Supplements for Sniffling Bairns

herbal treatments for kids

We read about Lachie MacLachlan and his bairns of 10 last week when the girls had the sniffles, so I had to put that bairns word in the title (forgive me).  Selah didn’t like the bairns book until the WEH read it in his fake Scottish accent. Fake meaning a terrible job at imitating his SWEF (Scottish Wendy’s Eating Friend). Fortunately, my daughters don’t need to hear any kind of special accent to get them to take their natural medicine when they have a cold.

Medically, the ‘sniffles’ is an upper respiratory infection. The girls had a runny nose, congestion, headache, and sore throat. A cough developed later for both of them, but didn’t hang out too long, thanks to all the herbs I was pumping in their veins. In little bairns, the sniffles can easily progress into ear infections, which is why I like to stay on top of it.

Here’s their get well booty:

1. Licorice Root Tea

Selah loves to drink licorice root tea even when she’s not sick. I let her drink it out of my favorite tea cup, which makes the experience all the more worth it for her. Re’uth has an obsessive thrill with dumping out beverages, so she has to drink it cooled out of a plastic sippy cup. We wouldn’t want to put hot tea in a plastic sippy cup, because that would be TOXIC, and then we’d be giving our kids toxins in the hopes of making them feel better, just for the measly sniffles. Anyways, licorice root is anti-viral, anti-inflammatory, and a demulcent. It works perfectly for the common cold. I used organic, dried licorice that I bought in bulk from a local herb shop.

2. Traditional Medicinals Just for Kids Organic Cold Care Tea

Selah loves this tea too, and I have no problem getting her to drink it. Re’uth isn’t as interested in tea, probably because she’s 2. Traditional Medicinals’ kids tea is mysteriously more expensive than the adult tea in my local grocery store, but I like the herbs in it, and they can’t have the adult one I’d give them because it has orange peel in it. This tea contains European elder flower, linden flower, chamomile flower, and peppermint leaf. The peppermint opens up stuffy nasal passages. I brew it double strength and add a teaspoon of honey. Of course, I let it cool a bit, but I aim to serve it pretty warm but not burning hot.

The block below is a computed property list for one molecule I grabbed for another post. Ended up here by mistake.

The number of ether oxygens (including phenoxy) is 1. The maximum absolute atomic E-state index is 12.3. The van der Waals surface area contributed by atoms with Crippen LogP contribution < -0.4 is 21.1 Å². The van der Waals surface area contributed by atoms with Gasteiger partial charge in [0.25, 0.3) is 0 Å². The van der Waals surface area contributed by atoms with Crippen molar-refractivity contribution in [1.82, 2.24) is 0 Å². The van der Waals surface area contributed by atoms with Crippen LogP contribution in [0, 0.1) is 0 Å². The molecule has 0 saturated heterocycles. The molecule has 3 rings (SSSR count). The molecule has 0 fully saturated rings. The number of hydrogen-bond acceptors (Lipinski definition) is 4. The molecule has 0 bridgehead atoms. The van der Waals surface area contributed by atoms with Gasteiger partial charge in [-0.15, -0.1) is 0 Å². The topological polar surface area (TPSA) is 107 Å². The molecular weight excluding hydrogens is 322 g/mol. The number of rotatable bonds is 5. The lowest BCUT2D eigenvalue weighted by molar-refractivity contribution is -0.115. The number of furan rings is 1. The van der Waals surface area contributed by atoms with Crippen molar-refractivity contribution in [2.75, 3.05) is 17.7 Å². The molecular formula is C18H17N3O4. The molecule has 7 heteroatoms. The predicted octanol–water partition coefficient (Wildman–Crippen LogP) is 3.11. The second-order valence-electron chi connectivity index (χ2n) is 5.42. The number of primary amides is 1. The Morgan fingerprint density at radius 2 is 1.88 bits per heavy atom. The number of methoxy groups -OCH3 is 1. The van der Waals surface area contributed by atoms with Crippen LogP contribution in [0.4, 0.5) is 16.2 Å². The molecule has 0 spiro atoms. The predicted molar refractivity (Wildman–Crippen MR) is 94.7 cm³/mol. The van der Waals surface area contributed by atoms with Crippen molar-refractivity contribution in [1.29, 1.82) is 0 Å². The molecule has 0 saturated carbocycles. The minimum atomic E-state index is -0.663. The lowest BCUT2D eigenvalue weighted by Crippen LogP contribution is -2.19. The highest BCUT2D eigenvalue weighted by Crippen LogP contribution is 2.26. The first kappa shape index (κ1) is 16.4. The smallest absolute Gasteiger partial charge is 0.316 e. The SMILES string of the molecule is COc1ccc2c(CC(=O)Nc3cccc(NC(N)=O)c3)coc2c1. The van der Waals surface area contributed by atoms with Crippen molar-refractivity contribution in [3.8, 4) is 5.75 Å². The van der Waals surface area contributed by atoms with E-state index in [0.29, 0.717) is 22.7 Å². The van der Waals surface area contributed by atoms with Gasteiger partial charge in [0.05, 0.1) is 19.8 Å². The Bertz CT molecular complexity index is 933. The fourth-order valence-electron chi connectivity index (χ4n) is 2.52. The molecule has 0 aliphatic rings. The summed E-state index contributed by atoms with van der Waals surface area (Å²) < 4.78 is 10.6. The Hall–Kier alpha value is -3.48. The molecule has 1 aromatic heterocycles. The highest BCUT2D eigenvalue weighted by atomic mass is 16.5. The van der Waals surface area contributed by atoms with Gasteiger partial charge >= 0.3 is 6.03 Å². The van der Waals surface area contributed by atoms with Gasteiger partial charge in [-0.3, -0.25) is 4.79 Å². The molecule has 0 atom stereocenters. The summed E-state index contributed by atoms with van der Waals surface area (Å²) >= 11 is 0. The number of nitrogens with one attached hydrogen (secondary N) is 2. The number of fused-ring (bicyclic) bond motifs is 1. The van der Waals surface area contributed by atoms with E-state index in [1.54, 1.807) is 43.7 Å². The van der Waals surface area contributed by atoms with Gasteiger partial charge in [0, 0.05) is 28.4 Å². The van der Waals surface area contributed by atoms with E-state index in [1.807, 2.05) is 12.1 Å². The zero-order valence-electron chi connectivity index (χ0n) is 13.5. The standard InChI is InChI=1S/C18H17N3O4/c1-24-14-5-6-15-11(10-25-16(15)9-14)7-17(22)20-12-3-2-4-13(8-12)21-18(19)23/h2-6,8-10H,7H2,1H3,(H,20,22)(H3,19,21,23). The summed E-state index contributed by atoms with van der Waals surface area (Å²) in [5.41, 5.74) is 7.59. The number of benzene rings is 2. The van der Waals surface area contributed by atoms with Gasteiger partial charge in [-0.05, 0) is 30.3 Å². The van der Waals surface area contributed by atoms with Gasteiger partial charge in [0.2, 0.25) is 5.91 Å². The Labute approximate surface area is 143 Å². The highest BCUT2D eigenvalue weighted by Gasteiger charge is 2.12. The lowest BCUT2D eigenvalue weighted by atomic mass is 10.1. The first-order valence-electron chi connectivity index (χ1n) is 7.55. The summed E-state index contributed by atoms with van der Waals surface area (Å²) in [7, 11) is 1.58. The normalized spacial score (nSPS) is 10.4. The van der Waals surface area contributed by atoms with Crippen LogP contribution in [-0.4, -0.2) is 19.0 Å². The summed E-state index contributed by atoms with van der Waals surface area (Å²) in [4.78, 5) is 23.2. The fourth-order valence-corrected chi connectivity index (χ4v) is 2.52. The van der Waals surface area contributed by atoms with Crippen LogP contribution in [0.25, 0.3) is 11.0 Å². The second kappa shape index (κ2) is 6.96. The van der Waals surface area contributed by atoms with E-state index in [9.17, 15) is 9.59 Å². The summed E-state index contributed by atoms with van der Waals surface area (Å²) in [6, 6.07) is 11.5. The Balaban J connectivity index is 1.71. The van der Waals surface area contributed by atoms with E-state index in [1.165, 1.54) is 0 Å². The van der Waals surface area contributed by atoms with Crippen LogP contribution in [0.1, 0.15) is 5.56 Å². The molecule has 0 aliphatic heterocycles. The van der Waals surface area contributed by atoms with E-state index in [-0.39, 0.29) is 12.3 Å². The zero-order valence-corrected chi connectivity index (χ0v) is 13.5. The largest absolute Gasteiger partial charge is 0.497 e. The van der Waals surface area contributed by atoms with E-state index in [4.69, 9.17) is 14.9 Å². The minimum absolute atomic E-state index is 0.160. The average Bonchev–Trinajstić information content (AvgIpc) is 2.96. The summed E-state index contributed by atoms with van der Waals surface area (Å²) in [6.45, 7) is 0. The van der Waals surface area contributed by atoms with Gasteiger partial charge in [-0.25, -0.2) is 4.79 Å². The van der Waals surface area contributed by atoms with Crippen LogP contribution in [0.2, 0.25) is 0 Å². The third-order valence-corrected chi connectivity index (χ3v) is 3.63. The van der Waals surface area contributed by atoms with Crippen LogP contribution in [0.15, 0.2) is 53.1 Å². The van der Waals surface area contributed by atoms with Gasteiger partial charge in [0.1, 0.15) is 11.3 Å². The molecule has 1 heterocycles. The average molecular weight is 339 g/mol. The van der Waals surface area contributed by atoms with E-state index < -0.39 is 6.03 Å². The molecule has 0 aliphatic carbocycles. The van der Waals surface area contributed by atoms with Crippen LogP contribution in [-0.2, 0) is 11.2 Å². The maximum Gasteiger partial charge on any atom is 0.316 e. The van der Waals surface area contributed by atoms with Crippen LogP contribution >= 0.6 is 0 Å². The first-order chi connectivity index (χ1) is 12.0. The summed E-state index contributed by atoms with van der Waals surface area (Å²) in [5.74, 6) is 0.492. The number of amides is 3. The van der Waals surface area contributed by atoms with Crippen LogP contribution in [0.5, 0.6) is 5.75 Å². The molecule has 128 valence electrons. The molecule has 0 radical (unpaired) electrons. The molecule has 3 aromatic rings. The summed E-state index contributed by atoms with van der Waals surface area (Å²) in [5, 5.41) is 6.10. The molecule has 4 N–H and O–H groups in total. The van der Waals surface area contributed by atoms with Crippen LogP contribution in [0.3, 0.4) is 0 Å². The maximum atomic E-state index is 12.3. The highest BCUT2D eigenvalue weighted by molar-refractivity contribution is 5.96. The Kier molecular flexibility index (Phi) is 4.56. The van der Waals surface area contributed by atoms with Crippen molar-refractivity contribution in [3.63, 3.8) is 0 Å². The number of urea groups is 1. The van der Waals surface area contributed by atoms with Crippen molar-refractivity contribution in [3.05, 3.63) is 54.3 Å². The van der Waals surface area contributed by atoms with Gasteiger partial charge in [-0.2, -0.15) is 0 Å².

3. Elderberry Syrup by Wise Woman Herbals

Both girls LOVE this so much that they ask for it when they are not sick. This is a sweet tasting, glycerin based syrup made with elderberries. It’s anti-viral and helps to boost their immune system.

children's glycerite4. Children’s Glycerite by Wise Woman Herbals

It’s no new news to tell you that Selah also loves this one. She’s most definitely the daughter of a  naturopathic doctor. Re’uth is just learning to like it. During the neverending illness back in February, she wanted NOTHING to do with it. We had to hide it in applesauce. This time around, she took it off the spoon only because she saw Selah doing it. She’s totally in that Monkey See Monkey Do phase right now. Re’uth says it’s too spicy (it has ginger essential oil in it). Oh, and yes, this has orange essential oil in it, but the kids have done OK with it, and since it works so well, we just deal. At least the orange essential oil doesn’t contain any proteins in it. Although, if a child had an anaphylactic reaction to oranges, I would not give them this glycerite. I try to keep this magic kid’s potion stocked in our house at all times.

5. Vitamin D3 Gummies by Nordic Naturals

It’s easy giving candy for the sniffles, so of course, they gobbled this up. Selah got a whole gummy everyday until she felt better, and Re’uth got a half gummy. With their pale skin, GI inflammation, and Seattle latitude, they are most likely low in vitamin D. Since vitamin D plays a large role in the immune system, I wanted to bring it on board. This particular product has tapioca syrup in it, so it’s not something I’d give to them in their sniffle free life (they don’t do well with any kind of tapioca).

6. Juicy Fruit-C Chewable Vitamin C by Metagenics

When we cleaned underneath our couch over the weekend, I found two of these tablets. That was Selah. She doesn’t like them. I think she got some ideas from the childhood story I told her about that time I hid all my vitamins behind the dresser in my bedroom. My mom didn’t find my stash until she moved my dresser to clean the room. Re’uth, however, loves these, which is good since she’s not as eager to take everything else.

7. The Regulars

Everyday, the kids get a multi-vitamin, quercetin, a chewable probiotic, and a methylated folate/B12 supplement.  Sometimes I give them a few other things, but they didn’t get any of the extras while they were sick.

kid playing with herbal treatment tea

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2 Responses

  1. Bethany Hudson

    Hi, Archer! I was wondering what multivitamin you use for your kids? We’ve been using one by Nordic Naturals that they love – but it contains 9g of sugar in a daily serving! I’m trying to find something chewable and palatable that’s got way less sugar. Add their Vit D supplements and that’s 11g of sugar in vitamins alone before the day even begins! Thanks ?


    Dr. Archer Atkins

    Hi Bethany,

    My kids are able to swallow pills, so they take Thorne’s Children’s Basic Nutrients. The pills are small, almost the size of Tic-Tacs. In terms of a chewable pill, the only one I like for kids that is chewable is the Chewable Optimal Multivitamin by Seeking Health. I haven’t tested it out on my kids yet, so not sure how tasty it is compared to the sweet/fun Nordic Naturals vitamins!


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